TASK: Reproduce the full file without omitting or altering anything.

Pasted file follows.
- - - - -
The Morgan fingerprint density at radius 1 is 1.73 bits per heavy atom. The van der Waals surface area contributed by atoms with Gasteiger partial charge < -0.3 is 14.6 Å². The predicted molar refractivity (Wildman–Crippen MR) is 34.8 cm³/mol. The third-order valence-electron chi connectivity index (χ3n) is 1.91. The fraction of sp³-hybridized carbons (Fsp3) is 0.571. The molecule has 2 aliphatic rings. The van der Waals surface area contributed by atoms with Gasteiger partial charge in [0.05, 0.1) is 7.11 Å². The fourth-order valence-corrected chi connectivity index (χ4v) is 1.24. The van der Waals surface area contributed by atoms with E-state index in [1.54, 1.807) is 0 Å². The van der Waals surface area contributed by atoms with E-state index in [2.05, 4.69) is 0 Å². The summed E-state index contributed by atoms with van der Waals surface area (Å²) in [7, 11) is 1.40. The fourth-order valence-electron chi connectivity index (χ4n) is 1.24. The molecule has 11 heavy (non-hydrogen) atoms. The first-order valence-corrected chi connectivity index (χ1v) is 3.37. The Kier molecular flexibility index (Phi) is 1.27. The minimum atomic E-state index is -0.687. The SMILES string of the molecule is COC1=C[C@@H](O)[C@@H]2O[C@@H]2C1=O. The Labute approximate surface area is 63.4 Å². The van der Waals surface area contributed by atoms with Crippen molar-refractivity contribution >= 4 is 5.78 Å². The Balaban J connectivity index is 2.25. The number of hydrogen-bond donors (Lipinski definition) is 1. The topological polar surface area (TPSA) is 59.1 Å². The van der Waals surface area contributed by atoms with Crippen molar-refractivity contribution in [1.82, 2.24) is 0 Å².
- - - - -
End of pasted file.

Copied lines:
The Morgan fingerprint density at radius 1 is 1.73 bits per heavy atom. The van der Waals surface area contributed by atoms with Gasteiger partial charge < -0.3 is 14.6 Å². The predicted molar refractivity (Wildman–Crippen MR) is 34.8 cm³/mol. The third-order valence-electron chi connectivity index (χ3n) is 1.91. The fraction of sp³-hybridized carbons (Fsp3) is 0.571. The molecule has 2 aliphatic rings. The van der Waals surface area contributed by atoms with Gasteiger partial charge in [0.05, 0.1) is 7.11 Å². The fourth-order valence-corrected chi connectivity index (χ4v) is 1.24. The van der Waals surface area contributed by atoms with E-state index in [1.54, 1.807) is 0 Å². The van der Waals surface area contributed by atoms with E-state index in [2.05, 4.69) is 0 Å². The summed E-state index contributed by atoms with van der Waals surface area (Å²) in [7, 11) is 1.40. The fourth-order valence-electron chi connectivity index (χ4n) is 1.24. The molecule has 11 heavy (non-hydrogen) atoms. The first-order valence-corrected chi connectivity index (χ1v) is 3.37. The Kier molecular flexibility index (Phi) is 1.27. The minimum atomic E-state index is -0.687. The SMILES string of the molecule is COC1=C[C@@H](O)[C@@H]2O[C@@H]2C1=O. The Labute approximate surface area is 63.4 Å². The van der Waals surface area contributed by atoms with Crippen molar-refractivity contribution >= 4 is 5.78 Å². The Balaban J connectivity index is 2.25. The number of hydrogen-bond donors (Lipinski definition) is 1. The topological polar surface area (TPSA) is 59.1 Å². The van der Waals surface area contributed by atoms with Crippen molar-refractivity contribution in [1.82, 2.24) is 0 Å².